Kentucky Baptists Hold Gun Giveaways as 'Outreach to Rednecks'

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  • Jeremy Chavez, of Luling, Louisiana. helps his son Ryan Chavez, 6, with target practice
    (Photo: Reuters/Michael Spooneybarger)
    Jeremy Chavez, of Luling, Louisiana. helps his son Ryan Chavez, 6, with target practice before a wild hog hunt at Great Southern Outdoors Wildlife Plantation in Union Springs, Alabama, June 16, 2012.
By Katherine Weber, Christian Post Reporter
March 4, 2014|12:30 pm

The Kentucky Baptist Convention is attempting to attract nonbelievers through gun giveaway events, calling the events "Second Amendment Celebrations" which are intended to serve as "an outreach to rednecks."

Churches participating in the "celebrations" hope to lure nonbelievers to the event with the promise of possibly winning a new firearm. Once the visitors arrive at the event, they are told about Christianity and the Good News of Jesus.

As The Courier-Journal reports, the next "Second Amendment Celebration" event is this Thursday at Lone Oak Baptist Church in Paducah, where 1,000 people are expected to attend. The event will include a free steak dinner and the opportunity for those participating in a raffle to win one of 25 firearms. As the event's website states, a "variety of guns, including hand guns, long guns and shot guns have been donated as prizes for the event."

"Our nation's founders provided for our freedom to worship as we choose and our freedom to protect and provide for ourselves and our families," reads the event's advertisement. "The Second Amendment Celebration … recognizes the rights and responsibilities of those freedoms while celebrating both through appreciation of the outdoors and God's provisions with the purpose to point people to Christ."

The advertisement also indicates that those who win a gun at Thursday's event may pick up their prize at a local gun store where they must first pass a federal background check. "Award recipients will be given a voucher for the item redeemable at Paducah Shooters Supply," reads the advertisement. "Recipient must complete all required state and federal applications and background checks at Paducah Shooter Supply prior to taking possession of the firearm. If an award winner is under 18 year old, the award will be given to a parent or legal guardian."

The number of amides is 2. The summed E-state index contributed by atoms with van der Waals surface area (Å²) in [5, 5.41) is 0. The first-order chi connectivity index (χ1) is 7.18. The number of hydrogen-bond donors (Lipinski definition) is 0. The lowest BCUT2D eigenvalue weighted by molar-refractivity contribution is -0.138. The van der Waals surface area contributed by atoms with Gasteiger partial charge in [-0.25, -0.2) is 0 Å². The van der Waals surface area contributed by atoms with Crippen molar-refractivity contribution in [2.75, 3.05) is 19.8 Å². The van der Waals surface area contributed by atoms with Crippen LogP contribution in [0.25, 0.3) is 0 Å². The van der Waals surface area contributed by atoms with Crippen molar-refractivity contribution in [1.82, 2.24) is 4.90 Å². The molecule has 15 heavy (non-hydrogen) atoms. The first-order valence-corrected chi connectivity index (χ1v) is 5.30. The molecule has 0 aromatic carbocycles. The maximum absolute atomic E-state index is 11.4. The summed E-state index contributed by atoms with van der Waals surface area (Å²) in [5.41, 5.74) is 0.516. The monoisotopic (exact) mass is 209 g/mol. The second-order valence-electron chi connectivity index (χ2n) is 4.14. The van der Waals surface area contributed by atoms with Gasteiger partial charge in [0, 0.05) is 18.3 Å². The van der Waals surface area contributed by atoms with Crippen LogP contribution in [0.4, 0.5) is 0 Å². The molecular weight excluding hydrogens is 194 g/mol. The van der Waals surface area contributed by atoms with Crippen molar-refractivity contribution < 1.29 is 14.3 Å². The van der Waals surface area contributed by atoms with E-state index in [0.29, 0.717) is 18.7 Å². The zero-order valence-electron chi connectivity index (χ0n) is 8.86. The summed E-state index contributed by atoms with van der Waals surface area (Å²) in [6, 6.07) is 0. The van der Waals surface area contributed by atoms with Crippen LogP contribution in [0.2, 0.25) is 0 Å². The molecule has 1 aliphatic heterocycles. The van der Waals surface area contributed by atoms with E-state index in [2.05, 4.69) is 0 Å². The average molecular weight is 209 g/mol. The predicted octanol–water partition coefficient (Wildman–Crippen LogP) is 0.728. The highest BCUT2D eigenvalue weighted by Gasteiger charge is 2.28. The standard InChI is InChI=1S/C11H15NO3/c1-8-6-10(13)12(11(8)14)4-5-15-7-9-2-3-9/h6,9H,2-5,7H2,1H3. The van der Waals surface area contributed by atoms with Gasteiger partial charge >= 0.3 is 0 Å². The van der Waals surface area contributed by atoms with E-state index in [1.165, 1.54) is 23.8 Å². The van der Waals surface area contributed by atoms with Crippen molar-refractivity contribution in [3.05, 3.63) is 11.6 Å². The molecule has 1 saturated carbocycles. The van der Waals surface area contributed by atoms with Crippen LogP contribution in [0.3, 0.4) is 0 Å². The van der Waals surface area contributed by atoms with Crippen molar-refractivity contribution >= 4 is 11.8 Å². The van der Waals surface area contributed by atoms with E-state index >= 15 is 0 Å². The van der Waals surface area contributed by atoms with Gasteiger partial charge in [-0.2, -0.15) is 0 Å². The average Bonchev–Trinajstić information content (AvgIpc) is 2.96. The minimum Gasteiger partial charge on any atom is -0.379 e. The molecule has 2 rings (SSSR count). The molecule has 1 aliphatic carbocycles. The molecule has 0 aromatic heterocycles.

These "Second Amendment Celebrations" have been criticized by some who say it is controversial to give away guns in the name of Jesus. "How ironic to use guns to lure men in to hear a message about Jesus, who said, 'Put away the sword,'" the Rev. Joe Phelps of Louisville's independent Highland Baptist Church told the Courier Journal in a recent interview. "Can you picture Jesus giving away guns, or toasters or raffle tickets? ... He gave away bread once, but that was as a sign, not a sales pitch."

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Paul Chitwood, executive director of the Kentucky Baptist Convention, told the Courier-Journal that the events have been "very effective," describing them as "outreach to rednecks."

The Kentucky Baptist Convention insists that the events are meant to give away guns used solely for the purpose of hunting, not violence toward others. Chuck McAlister, a retired pastor and former host of the television program "AdventureBound Outdoors," leads the events as the head of the convention's evangelism team.

According to the Lexington Herald Leader, McAlister begins the events by discussing the beauty of the outdoors and hunting, and then leads into Jesus and Christianity toward the end of his speech. McAlister has reportedly been leading the events for the past 16 years, and told the local paper that in 2013, 1,678 attendees gave their contact information to the local Baptist church after attending the event.

McAlister told the Lexington Herald Leader that appealing to someone's interests is an effective way to then inform them about Christianity. "You have to speak to your audience," McAlister said. "If you don't speak their language, they won't hear."

"Sharing the Gospel is not something you do with a cookie-cutter approach … but with the needs and wants of the people you're targeting," the public speaker added.

 

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